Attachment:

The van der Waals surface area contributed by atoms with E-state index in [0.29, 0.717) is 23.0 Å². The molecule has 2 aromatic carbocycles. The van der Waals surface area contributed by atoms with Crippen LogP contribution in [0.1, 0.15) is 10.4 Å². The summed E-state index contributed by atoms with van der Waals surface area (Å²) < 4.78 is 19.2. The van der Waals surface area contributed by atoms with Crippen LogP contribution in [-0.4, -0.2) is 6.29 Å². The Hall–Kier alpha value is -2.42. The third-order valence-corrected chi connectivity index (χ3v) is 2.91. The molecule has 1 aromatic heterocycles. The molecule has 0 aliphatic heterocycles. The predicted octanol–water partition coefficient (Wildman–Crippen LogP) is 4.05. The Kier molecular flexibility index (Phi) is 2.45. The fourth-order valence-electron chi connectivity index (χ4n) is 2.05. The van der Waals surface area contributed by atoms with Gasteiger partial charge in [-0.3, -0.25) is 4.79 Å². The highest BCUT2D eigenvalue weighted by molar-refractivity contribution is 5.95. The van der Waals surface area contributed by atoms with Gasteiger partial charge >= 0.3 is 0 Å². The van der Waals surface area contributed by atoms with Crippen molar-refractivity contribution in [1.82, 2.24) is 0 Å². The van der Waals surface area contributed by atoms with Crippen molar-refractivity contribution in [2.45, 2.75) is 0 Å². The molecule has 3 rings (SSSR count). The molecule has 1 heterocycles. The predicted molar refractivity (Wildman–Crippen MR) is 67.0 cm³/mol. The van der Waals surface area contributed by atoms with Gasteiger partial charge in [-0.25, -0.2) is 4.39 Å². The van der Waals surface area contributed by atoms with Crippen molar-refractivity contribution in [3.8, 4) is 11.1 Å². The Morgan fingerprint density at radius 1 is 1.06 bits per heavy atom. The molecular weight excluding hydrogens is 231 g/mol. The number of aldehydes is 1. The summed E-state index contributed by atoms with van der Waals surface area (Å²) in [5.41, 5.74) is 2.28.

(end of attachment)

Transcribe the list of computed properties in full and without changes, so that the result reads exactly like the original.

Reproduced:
The van der Waals surface area contributed by atoms with E-state index in [0.29, 0.717) is 23.0 Å². The molecule has 2 aromatic carbocycles. The van der Waals surface area contributed by atoms with Crippen LogP contribution in [0.1, 0.15) is 10.4 Å². The summed E-state index contributed by atoms with van der Waals surface area (Å²) < 4.78 is 19.2. The van der Waals surface area contributed by atoms with Crippen LogP contribution in [-0.4, -0.2) is 6.29 Å². The Hall–Kier alpha value is -2.42. The third-order valence-corrected chi connectivity index (χ3v) is 2.91. The molecule has 1 aromatic heterocycles. The molecule has 0 aliphatic heterocycles. The predicted octanol–water partition coefficient (Wildman–Crippen LogP) is 4.05. The Kier molecular flexibility index (Phi) is 2.45. The fourth-order valence-electron chi connectivity index (χ4n) is 2.05. The van der Waals surface area contributed by atoms with Gasteiger partial charge in [-0.3, -0.25) is 4.79 Å². The highest BCUT2D eigenvalue weighted by molar-refractivity contribution is 5.95. The van der Waals surface area contributed by atoms with Gasteiger partial charge >= 0.3 is 0 Å². The van der Waals surface area contributed by atoms with Crippen molar-refractivity contribution in [1.82, 2.24) is 0 Å². The van der Waals surface area contributed by atoms with Crippen molar-refractivity contribution in [2.45, 2.75) is 0 Å². The molecule has 3 rings (SSSR count). The molecule has 1 heterocycles. The predicted molar refractivity (Wildman–Crippen MR) is 67.0 cm³/mol. The van der Waals surface area contributed by atoms with Gasteiger partial charge in [-0.25, -0.2) is 4.39 Å². The van der Waals surface area contributed by atoms with Crippen molar-refractivity contribution in [3.8, 4) is 11.1 Å². The Morgan fingerprint density at radius 1 is 1.06 bits per heavy atom. The molecular weight excluding hydrogens is 231 g/mol. The number of aldehydes is 1. The summed E-state index contributed by atoms with van der Waals surface area (Å²) in [5.41, 5.74) is 2.28.